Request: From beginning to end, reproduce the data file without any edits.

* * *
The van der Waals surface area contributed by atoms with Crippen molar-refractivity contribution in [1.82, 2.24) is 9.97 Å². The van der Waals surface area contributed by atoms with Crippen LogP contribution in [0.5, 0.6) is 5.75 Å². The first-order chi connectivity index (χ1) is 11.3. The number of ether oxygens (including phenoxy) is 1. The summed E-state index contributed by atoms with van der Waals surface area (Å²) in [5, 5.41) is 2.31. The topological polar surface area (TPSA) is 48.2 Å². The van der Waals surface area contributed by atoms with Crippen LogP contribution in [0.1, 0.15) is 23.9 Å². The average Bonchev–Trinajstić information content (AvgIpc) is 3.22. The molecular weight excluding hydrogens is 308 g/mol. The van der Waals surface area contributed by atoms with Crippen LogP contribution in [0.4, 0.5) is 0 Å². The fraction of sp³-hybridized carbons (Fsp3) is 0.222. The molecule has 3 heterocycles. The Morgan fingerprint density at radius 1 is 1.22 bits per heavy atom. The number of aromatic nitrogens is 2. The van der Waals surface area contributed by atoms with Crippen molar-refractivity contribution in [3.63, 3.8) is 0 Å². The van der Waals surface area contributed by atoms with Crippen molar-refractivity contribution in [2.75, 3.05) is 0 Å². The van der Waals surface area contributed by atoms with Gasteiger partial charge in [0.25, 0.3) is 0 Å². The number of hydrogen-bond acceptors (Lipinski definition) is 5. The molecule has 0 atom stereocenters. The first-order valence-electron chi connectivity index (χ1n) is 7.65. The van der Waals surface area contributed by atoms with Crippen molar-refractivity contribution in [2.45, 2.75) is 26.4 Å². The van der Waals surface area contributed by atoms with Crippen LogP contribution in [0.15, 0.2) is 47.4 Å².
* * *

The van der Waals surface area contributed by atoms with Crippen molar-refractivity contribution in [1.82, 2.24) is 9.97 Å². The van der Waals surface area contributed by atoms with Crippen LogP contribution in [0.5, 0.6) is 5.75 Å². The first-order chi connectivity index (χ1) is 11.3. The number of ether oxygens (including phenoxy) is 1. The summed E-state index contributed by atoms with van der Waals surface area (Å²) in [5, 5.41) is 2.31. The topological polar surface area (TPSA) is 48.2 Å². The van der Waals surface area contributed by atoms with Crippen LogP contribution in [0.1, 0.15) is 23.9 Å². The average Bonchev–Trinajstić information content (AvgIpc) is 3.22. The molecular weight excluding hydrogens is 308 g/mol. The van der Waals surface area contributed by atoms with Crippen LogP contribution in [0.4, 0.5) is 0 Å². The fraction of sp³-hybridized carbons (Fsp3) is 0.222. The molecule has 3 heterocycles. The Morgan fingerprint density at radius 1 is 1.22 bits per heavy atom. The number of aromatic nitrogens is 2. The van der Waals surface area contributed by atoms with Crippen molar-refractivity contribution in [3.63, 3.8) is 0 Å². The van der Waals surface area contributed by atoms with Crippen molar-refractivity contribution in [2.75, 3.05) is 0 Å². The van der Waals surface area contributed by atoms with Gasteiger partial charge in [0.25, 0.3) is 0 Å². The number of hydrogen-bond acceptors (Lipinski definition) is 5. The molecule has 0 atom stereocenters. The first-order valence-electron chi connectivity index (χ1n) is 7.65. The van der Waals surface area contributed by atoms with Crippen molar-refractivity contribution in [2.45, 2.75) is 26.4 Å². The van der Waals surface area contributed by atoms with Crippen LogP contribution in [0.15, 0.2) is 47.4 Å².